-Henry Beston, Northern Farm
The mower blade that prevented our mowing of late was replaced over the weekend and the entire day on Saturday was spent on the cutting of grass and buttercups growing inches every day. I had chores in the house to do while my husband mowed but I opened the doors so the sound of the mower could keep me company.
I'm not sure what it is about mowing. I used to do a fair bit of it and I delighted in the monotonous orbiting path I made, around and around and around until at some point my rebellious, or possibly creative, side took over and I would change directions, make a pattern, anything to go against the grain of that circuit of cutting.
My husband is not as cautious as I am about closing gates and putting horses and pony and donkeys away from the mower, and this precipitated some running of the herd and then me out on the porch or the back deck waving my arms to get his attention.
After the mowing was done there was weed-eating, a thankless chore since it's near to impossible to do the entire property in one weekend, so for the most part it never gets "done" - is always there to do once we slide into spring and then summer. The only way to manage this kind of chore - similar to mucking - is to turn it into something that gives pleasure in some other way than by completion.
The thing about doing this kind of work, for me, is that it brings me closer to the actual earth of November Hill. I walk the property as much as the horses do, and I have learned the nooks and crannies, the lay of the land, how rainfall flows, where the natural spring bubbles up, what is blooming or leafing out or dropping leaves. I find the holes that seem to appear out of nowhere and I know where the rocks are to fill them. I religiously put rocks in small piles beside fence posts and the bottoms of trees so I'll have them when needed. I know when a fire ant mound rises up overnight and needs treating, and I know where the bare patches are that need some compost and grass seed to repair.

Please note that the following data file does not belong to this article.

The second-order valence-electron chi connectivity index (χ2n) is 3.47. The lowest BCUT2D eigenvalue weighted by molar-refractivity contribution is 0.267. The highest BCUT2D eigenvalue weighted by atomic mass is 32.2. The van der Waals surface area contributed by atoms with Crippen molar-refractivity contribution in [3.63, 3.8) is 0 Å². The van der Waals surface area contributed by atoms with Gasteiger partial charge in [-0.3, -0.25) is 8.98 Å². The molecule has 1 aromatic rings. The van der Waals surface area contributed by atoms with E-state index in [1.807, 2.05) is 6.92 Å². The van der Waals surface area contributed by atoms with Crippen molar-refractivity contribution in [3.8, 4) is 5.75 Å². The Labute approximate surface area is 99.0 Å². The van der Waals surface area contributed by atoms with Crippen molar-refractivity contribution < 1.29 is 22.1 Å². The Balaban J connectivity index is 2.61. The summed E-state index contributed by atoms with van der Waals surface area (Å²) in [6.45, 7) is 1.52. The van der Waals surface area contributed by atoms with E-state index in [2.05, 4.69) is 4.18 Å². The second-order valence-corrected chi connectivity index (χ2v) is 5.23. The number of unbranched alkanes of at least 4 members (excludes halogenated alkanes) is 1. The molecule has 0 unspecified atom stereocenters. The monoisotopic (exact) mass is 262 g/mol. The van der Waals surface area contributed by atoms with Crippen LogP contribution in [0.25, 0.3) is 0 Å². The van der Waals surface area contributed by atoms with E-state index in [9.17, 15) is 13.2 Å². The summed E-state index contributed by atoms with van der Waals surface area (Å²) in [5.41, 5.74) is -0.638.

This week as the grass was tamed back my eyes lifted to the trees, now thick with leaves, creating huge swaths of shade all over the farm. It's so visually different when the leaves come in.
And it's true - I walk to the barn and out onto the land itself and I am calmed, brought to earth, grounded. The more I do with my hands, directly, the calmer I become.
The garden is nearly done for this year. Cucumbers and peppers, basil and dill and parsley and anise. Yellow squash and acorn squash and butternut squash and pumpkins. Tomatoes and okra and garlic. A lettuce bed and bok choy, chard, broccoli, cabbage. We'll put in a few more things - melons and more herbs, maybe sweet potatoes again.
A new blueberry bush.
The fig tree was shocked by the hard frost after it had started leafing out - I don't think it's dead but it looks odd, brown and dormant as everything around it has burst toward lushness.
Even the stone screening and sand arena is growing grass. Harrowing was the last chore of the weekend and it knocked it back some. I forget this time of year how my efforts to keep the grass out, and the moment of panic I have at some point mid-summer fade when we have the first frost of autumn and suddenly, for months and months, that worry simply disappears.
Years here have shown me the things I can let go of. A good lesson for more than just the farm.